By Yutong Yuan
Tip, or not tip?
As a student from a country where giving a gratuity is not part of the social etiquette, I’m always confused by when, where and how much I should tip. When eating out with friends at a restaurant, I can always ask for advice on how much I should leave as a tip. However, things become trickier when I’m alone, facing an iPad with tipping options ranging from 15% to 25% for a coffee or a lunch buffet.
The no tip button on the screen is, of course, a choice, but it is just so hard to go for it without feeling embarrassed, especially when I know the counter helper could be looking at me and expecting a reward for a warm greeting. The pressure of being regarded as stingy if I leave no tip by other customers waiting in line to pay also plays a role. A recent Wall Street Journal story made me so relieved: I’m not alone.
So, I can’t help but wondering: As a foreign student what should I know about the long-accepted custom of offering gratuity for good service?
Many college students are stingy tippers — mainly because money is tight. But some students do know what it is like to juggle school with part-time (often in a restaurant), and tend to give more generous tips to show sympathy for their peers.
But a survey by CreditCards.com found that many millennials are shifting away from the norm. More Americans aged 18 to 37 than other age groups tend to select the lowest tipping options; nearly two-thirds of millennials tip below the common 20 percent tipping suggestion; ten percent of them routinely leave no tip at all. My friend who worked as a waiter told me that less tipping is not that uncommon as people thought.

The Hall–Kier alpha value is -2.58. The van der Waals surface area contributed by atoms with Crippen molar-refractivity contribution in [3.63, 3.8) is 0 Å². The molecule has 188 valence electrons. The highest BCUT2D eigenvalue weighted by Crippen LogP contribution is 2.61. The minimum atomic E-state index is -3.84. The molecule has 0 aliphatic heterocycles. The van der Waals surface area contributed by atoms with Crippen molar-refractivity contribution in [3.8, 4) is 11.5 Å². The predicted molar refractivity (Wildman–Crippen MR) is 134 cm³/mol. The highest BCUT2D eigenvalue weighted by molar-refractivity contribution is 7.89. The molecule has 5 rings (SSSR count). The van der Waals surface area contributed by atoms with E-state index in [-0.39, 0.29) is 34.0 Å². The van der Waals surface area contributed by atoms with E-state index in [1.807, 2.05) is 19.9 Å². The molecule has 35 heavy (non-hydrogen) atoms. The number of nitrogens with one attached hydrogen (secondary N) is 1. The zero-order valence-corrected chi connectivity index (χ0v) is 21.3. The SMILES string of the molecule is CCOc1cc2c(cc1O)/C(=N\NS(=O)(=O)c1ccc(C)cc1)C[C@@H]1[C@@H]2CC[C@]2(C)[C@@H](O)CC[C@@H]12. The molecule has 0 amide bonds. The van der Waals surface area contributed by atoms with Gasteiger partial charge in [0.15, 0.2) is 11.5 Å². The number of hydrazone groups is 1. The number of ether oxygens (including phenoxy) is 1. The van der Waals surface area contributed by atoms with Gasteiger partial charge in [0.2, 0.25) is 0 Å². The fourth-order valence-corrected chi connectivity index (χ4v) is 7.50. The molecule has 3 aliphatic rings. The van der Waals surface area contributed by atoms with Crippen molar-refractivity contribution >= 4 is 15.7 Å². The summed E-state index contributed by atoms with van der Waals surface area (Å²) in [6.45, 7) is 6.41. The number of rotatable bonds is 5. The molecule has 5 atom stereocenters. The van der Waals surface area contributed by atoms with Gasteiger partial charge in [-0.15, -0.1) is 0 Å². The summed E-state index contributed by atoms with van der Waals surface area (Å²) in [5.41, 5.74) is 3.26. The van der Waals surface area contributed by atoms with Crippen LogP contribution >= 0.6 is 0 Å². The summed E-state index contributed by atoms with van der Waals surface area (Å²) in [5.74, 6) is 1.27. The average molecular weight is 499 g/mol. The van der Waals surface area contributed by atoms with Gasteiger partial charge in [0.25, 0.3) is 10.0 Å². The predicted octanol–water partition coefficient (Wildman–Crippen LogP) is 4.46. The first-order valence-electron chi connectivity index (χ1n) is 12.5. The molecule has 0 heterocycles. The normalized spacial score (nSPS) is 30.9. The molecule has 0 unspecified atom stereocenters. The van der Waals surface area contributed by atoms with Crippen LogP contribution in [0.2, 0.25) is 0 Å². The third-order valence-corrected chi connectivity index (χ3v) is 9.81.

By quoting the survey, I didn’t mean to advocate for no tipping. I just want to point out that it is acceptable to skip tipping if you just swing by a place to grab a latte or to order a take-out. And if you are a person like me who always feels guilty of not tipping more, the fact that not all your friends are big fans of tipping may console you.
Now let’s circle back to the idea of tipping. Didn’t it all begin with rewarding above average service? I heard more than once from my friends that they over-tipped someone and ended feeling more disgruntled for days about the level of service they received. This is definitely not a satisfying experience for customers and not a sustainable strategy for businesses. But since when has giving the extra bucks after a meal become a way to judge a customer rather than to reflect the quality of service?
As longstanding a social contract in America, tipping is not as popular among young generation as among their older counterparts. But it is still worth respect as a way to appreciate good service, to help servers and to fulfill internalized social obligation. So, my take on this whole tipping situation is that if you do receive good service, be a good tipper.
Yutong Yuan is a senior studying journalism at the University of Missouri.